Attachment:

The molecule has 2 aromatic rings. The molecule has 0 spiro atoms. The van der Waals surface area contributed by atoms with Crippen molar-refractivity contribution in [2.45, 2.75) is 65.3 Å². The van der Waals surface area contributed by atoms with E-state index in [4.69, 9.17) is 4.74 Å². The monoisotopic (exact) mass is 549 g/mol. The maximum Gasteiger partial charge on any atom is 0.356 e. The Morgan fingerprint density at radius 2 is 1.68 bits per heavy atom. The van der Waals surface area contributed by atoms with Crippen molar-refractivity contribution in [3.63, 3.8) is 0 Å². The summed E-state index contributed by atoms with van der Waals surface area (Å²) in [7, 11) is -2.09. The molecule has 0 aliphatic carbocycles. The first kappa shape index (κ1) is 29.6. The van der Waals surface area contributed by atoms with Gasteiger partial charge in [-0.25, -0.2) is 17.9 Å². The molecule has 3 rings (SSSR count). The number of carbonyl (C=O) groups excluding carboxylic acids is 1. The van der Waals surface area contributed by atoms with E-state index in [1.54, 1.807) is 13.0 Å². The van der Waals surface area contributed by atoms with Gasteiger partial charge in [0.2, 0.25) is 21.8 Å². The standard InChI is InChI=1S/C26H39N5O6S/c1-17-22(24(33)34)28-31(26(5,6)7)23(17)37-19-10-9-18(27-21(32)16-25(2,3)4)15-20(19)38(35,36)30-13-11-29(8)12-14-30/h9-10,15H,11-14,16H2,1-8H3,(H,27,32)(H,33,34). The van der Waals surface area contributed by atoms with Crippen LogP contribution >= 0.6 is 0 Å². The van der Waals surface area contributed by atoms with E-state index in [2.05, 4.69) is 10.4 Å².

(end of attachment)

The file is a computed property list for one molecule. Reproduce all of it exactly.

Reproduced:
The molecule has 2 aromatic rings. The molecule has 0 spiro atoms. The van der Waals surface area contributed by atoms with Crippen molar-refractivity contribution in [2.45, 2.75) is 65.3 Å². The van der Waals surface area contributed by atoms with E-state index in [4.69, 9.17) is 4.74 Å². The monoisotopic (exact) mass is 549 g/mol. The maximum Gasteiger partial charge on any atom is 0.356 e. The Morgan fingerprint density at radius 2 is 1.68 bits per heavy atom. The van der Waals surface area contributed by atoms with Crippen molar-refractivity contribution in [3.63, 3.8) is 0 Å². The summed E-state index contributed by atoms with van der Waals surface area (Å²) in [7, 11) is -2.09. The molecule has 0 aliphatic carbocycles. The first kappa shape index (κ1) is 29.6. The van der Waals surface area contributed by atoms with Gasteiger partial charge in [-0.25, -0.2) is 17.9 Å². The molecule has 3 rings (SSSR count). The number of carbonyl (C=O) groups excluding carboxylic acids is 1. The van der Waals surface area contributed by atoms with E-state index in [1.54, 1.807) is 13.0 Å². The van der Waals surface area contributed by atoms with Gasteiger partial charge in [0.2, 0.25) is 21.8 Å². The standard InChI is InChI=1S/C26H39N5O6S/c1-17-22(24(33)34)28-31(26(5,6)7)23(17)37-19-10-9-18(27-21(32)16-25(2,3)4)15-20(19)38(35,36)30-13-11-29(8)12-14-30/h9-10,15H,11-14,16H2,1-8H3,(H,27,32)(H,33,34). The van der Waals surface area contributed by atoms with Crippen LogP contribution >= 0.6 is 0 Å². The van der Waals surface area contributed by atoms with E-state index in [2.05, 4.69) is 10.4 Å².